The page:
(B) Prescription drugs, as that term is defined in ORS 689.005, including those containing one or more cannabinoids, that are approved by the United States Food and Drug Administration and dispensed by a pharmacy, as defined in ORS 689.005.
OAR 603-048-2310.– Definitions:
(16) “Cannabinoid hemp product”
(a) Means a hemp edible or any other product intended for human consumption including a hemp topical or hemp transdermal patch, that contains cannabinoids from industrial hemp or the dried leaves or flowers of hemp; or
(b) Usable hemp, hemp extracts and hemp concentrates that have been combined with an added substance.
(c) Cannabinoid hemp product does not include usable hemp by itself, hemp stalk by itself, a hemp concentrate or extract by itself, hemp seed incapable of germination by itself, or other products derived only from hemp seeds incapable of germination that may include other non-hemp ingredients.
(d) For sampling and testing purposes is equivalent to a cannabinoid product as that is defined in OAR 333-007-0310.
(17) “Hemp concentrate or extract”
(a) Means a substance obtained by separating cannabinoids from industrial hemp leaves, flowers, or stalk by a mechanical, chemical or other process.
(b) For sampling and testing purposes is equivalent to a cannabinoid concentrate or edible as that is defined in OAR 333-007-0310.
(19) “Hemp item”
(a) Means usable hemp, hemp stalk, a hemp cannabinoid product, or a hemp concentrate or extract.
(b) For sampling and testing purposes is equivalent to a marijuana item as that is defined in OAR 333-007-0310.
Public Health Division – Chapter 333
333-007-0310 – Definitions
(a) “Marijuana” means the plant Cannabis family Cannabaceae, any part of the plant Cannabis family Cannabaceae and the seeds of the plant Cannabis family Cannabaceae.
(b) “Marijuana” does not include industrial hemp, as defined in ORS 571.300.
(39) “Marijuana item” means marijuana, usable marijuana, a cannabinoid product or a cannabinoid concentrate or extract.
(38) “THC” means tetrahydrocannabinol and has the same Chemical Abstracts Service Number as delta-9 THC.
Oregon does not define any possession limits for hemp or hemp products. Therefore, there are no possession limits defined for Delta-8-THC.
Still, Delta-8 could be easily confused for Delta-9 THC by authorities without proper documentation and lab testing.
Basic lab testing checks only for tetrahydrocannabinol, meaning that extensive lab tests are needed to differentiate between Delta-8 content and Delta-9 content when proof of legal possession is needed.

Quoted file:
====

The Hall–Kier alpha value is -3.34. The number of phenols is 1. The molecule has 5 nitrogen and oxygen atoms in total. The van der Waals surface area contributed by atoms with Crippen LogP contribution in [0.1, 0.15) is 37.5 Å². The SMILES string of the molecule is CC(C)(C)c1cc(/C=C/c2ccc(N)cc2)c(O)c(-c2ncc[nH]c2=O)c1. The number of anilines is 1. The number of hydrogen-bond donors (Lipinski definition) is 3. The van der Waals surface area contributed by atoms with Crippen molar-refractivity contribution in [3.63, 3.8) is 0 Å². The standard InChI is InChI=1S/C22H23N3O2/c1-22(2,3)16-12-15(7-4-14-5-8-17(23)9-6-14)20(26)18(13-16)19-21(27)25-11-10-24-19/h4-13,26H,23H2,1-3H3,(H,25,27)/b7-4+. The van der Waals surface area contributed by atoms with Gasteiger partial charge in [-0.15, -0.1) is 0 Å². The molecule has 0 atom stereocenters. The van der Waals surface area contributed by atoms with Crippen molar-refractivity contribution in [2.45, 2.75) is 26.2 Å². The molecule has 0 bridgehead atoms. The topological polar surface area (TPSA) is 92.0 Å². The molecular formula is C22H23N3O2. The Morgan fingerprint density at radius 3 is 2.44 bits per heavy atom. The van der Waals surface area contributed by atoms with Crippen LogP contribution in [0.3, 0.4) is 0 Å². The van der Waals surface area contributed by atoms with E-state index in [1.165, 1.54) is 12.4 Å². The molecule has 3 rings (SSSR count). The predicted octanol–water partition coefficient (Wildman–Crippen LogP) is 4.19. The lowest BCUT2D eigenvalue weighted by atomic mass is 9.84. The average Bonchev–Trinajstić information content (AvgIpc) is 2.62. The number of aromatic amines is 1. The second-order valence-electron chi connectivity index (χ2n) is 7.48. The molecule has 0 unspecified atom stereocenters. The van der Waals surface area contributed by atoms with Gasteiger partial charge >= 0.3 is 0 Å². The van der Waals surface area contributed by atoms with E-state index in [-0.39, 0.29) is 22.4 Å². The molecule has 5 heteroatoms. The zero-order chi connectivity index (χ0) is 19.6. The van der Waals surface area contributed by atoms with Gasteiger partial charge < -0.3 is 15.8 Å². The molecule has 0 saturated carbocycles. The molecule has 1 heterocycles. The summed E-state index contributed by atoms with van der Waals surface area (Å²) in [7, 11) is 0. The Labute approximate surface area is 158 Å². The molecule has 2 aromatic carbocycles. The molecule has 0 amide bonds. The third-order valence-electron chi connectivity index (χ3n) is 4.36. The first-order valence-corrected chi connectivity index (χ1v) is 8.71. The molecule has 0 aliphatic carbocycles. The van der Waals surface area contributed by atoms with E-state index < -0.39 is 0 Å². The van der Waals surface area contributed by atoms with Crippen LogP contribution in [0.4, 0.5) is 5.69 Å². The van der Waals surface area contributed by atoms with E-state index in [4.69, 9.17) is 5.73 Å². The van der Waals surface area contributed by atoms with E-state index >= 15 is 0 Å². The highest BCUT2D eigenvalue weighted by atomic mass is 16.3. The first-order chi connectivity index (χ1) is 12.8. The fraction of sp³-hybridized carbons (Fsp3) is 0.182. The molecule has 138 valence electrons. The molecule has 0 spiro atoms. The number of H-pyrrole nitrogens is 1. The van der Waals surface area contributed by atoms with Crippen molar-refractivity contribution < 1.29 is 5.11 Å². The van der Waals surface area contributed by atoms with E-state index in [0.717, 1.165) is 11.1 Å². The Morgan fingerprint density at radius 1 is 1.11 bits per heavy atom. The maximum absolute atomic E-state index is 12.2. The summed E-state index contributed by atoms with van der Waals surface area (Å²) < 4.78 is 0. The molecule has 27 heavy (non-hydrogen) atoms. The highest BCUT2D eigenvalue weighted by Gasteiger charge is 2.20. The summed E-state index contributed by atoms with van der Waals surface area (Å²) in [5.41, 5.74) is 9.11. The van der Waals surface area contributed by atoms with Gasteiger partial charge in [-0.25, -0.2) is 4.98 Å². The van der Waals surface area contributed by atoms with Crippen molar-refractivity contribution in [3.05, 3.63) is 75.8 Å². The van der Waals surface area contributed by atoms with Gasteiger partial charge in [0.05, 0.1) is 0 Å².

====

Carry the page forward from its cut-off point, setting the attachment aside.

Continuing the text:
Yes. The Oregon Medical Marijuana Act passed into law in 1998 and the state became one of the first in the country to legalize the use of medical cannabis for qualifying patients. In 2014, voters approved Measure 91, which legalized the sale, possession, and use of recreational marijuana.
Oregon has very loose regulations regarding how hemp and hemp products can be sold, and some nearby states (like Washington) also allow Delta-8 production. That means that you may find a variety of Delta-8 products in stores in the Oregon area.
Still, it’s advisable to proceed with caution when choosing a Delta-8 distributor. While you can likely find various hemp products in local stores, there may be benefits to buying Delta-8 online. One reason is that you can buy directly from a brand or manufacturer, instead of purchasing through a third-party vendor that may not fully understand Delta-8 effects and uses or the laws surrounding Delta-8 products.
At Bloom Society, our Delta-8-THC products comply with all parameters of the Hemp Farming Act of 2018. We can also help answer questions about Delta-8 before you buy, or you can read our “What is Delta-8-THC?” guide to learn everything you need to know.
There are no state regulations that place age restriction on the purchase of hemp-derived products. Retailers have the right to determine age limits for the purchase of Delta-8 products, but many retailers require consumers to be at least 21 years of age.
Delta-8-THC is currently federally legal under the context of the Hemp Farming Act of 2018, but each state has the right to determine their own stance on tetrahydrocannabinols derived from hemp. Delta-8-THC is legal in Oregon according to state law, but you should read more about Delta-8 laws by state to determine the legality in other areas.